The world's population now stands at 6.8 billion people. At recent growth rates, it could add 80 million more each year. For companies, that's an annual opportunity to serve 80 million new customers -- provided those businesses can think outside the box.

The customers no one knows about
Bear in mind that many of those new arrivals will live below the poverty line. The sad truth is that some 3 billion people, nearly half of the world's population, live on less than $2.50 per day, and more than a billion live on less than $1.25.

As a result, while many big companies' growth rates at least keep pace with the world's annual 1.2% increase in population, the gains they reap aren't as huge as you might expect. Here's a sampling of annual growth from large companies across a variety of industries:

Company

Market Capitalization

3-Year Avg. Annual Revenue Growth Rate

Nike (NYSE: NKE)

$34 billion

5.5%

Arcelor Mittal (NYSE: MT)

$67 billion

4.9%

Colgate-Palmolive (NYSE: CL)

$42 billion

8.1%

Source: Motley Fool CAPS.

Those aren't the 10% or 15% rates we might prefer to see, but then again, such big outfits often already have a massive slice of the market. Their huge size makes grabbing a greater share increasingly difficult. United Technologies (NYSE: UTX), a $68 billion company, has only averaged 4.3% annual growth, while Wal-Mart (NYSE: WMT), a $200 billion giant, has averaged just 5.9%.

Don't forget that the past few years have also been especially tough for most businesses. Big names such as Tyson Foods and Lowe's (NYSE: LOW) struggled to post 1% average annual gains over the past three years.

Thinking outside the box
Big, slow-growing companies could enjoy much more dramatic growth, however, if they're willing to pursue unconventional strategies. As the following statistics from Valeria Budinich at the Harvard Business Review blog reveal, billions of people could benefit from products offered by the world's largest companies:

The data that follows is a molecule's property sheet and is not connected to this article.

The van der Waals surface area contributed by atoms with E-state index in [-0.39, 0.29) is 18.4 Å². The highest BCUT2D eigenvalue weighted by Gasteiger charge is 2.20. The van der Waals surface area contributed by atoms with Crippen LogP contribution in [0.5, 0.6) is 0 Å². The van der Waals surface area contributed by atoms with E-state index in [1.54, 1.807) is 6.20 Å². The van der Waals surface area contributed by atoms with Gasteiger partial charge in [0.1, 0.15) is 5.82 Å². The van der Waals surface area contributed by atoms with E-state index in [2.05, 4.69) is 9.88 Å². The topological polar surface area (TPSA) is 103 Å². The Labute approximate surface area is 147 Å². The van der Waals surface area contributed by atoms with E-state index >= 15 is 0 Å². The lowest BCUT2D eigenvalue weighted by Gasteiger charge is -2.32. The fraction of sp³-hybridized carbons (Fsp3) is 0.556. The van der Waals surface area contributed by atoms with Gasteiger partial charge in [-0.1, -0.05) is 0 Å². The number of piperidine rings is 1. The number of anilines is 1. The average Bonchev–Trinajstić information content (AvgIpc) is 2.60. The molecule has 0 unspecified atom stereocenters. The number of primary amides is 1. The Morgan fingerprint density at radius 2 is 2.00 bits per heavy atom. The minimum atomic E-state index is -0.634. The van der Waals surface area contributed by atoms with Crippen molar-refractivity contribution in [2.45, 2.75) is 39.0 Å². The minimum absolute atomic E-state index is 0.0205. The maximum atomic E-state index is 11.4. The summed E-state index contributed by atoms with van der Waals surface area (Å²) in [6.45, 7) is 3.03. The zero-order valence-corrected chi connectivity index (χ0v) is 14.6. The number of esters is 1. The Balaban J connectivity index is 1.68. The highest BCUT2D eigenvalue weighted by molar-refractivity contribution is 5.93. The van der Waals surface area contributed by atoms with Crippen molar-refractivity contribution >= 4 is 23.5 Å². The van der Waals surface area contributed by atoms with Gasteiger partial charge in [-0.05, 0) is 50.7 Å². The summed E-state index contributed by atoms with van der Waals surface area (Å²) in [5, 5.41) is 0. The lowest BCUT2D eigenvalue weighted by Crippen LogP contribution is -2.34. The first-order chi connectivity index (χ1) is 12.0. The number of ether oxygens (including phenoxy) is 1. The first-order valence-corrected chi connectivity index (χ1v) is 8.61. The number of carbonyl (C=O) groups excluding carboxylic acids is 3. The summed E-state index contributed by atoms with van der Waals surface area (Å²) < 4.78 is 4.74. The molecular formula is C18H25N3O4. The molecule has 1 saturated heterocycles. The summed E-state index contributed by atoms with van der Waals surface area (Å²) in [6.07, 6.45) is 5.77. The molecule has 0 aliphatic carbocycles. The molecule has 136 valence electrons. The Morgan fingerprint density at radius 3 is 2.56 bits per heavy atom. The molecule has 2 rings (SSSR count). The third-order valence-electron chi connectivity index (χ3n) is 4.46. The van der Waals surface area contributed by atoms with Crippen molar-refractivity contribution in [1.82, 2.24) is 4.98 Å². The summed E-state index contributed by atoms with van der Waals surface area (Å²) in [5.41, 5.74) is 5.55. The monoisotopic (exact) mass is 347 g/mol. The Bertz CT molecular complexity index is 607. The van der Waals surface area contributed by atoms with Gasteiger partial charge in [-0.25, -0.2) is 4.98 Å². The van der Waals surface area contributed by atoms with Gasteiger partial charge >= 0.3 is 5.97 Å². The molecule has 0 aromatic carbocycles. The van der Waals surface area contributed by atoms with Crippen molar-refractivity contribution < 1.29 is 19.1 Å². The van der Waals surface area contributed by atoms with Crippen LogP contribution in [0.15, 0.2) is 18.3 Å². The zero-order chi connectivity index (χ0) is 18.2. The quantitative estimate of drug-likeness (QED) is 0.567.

• $158 billion: The low-income health care market
  • $332 billion: The low-income housing market
  • $2.90 trillion: The low-income global food market

Companies' difficulty in tapping these markets often lies in connecting people with the products that they so desperately need. But more and more businesses are finding innovative ways to get around those problems.

In Mexico, where many poor working people live in overcrowded conditions, the big cement company CEMEX (NYSE: CX) developed a win-win proposition. It put together a program encouraging people to save up to expand their homes, offering special discounts on the cement they'd need to do so. Getting the word out to potential customers proved difficult, until CEMEX successfully partnered with a person-to-person network that was already established within the area.

Nothing's stopping other companies from following suit. Hypothetically, Nike could offer inexpensive shoes in developing markets around the world, via networks of people who are already dealing with Nike's potential customers. It's a great way to reach people who don't own TVs, read magazines, or otherwise get exposed to traditional advertisements.

A former Motley Fool Foolanthropy beneficiary, Ashoka, has coordinated some arrangements like that of CEMEX. Watch for your companies to pursue similar strategies as they move deeper into the developing world. And if they don't, consider giving management the idea yourself.

In what other ways could businesses better reach unconventional customers in emerging markets? Share your ideas in the comment box below.

Longtime Fool contributor Selena Maranjian owns shares of CEMEX, Wal-Mart, and 3M. Lowe's Companies and Wal-Mart Stores are Motley Fool Inside Value choices. CEMEX is a Motley Fool Stock Advisor recommendation. Try any of our investing newsletter services free for 30 days. The Motley Fool is Fools writing for Fools.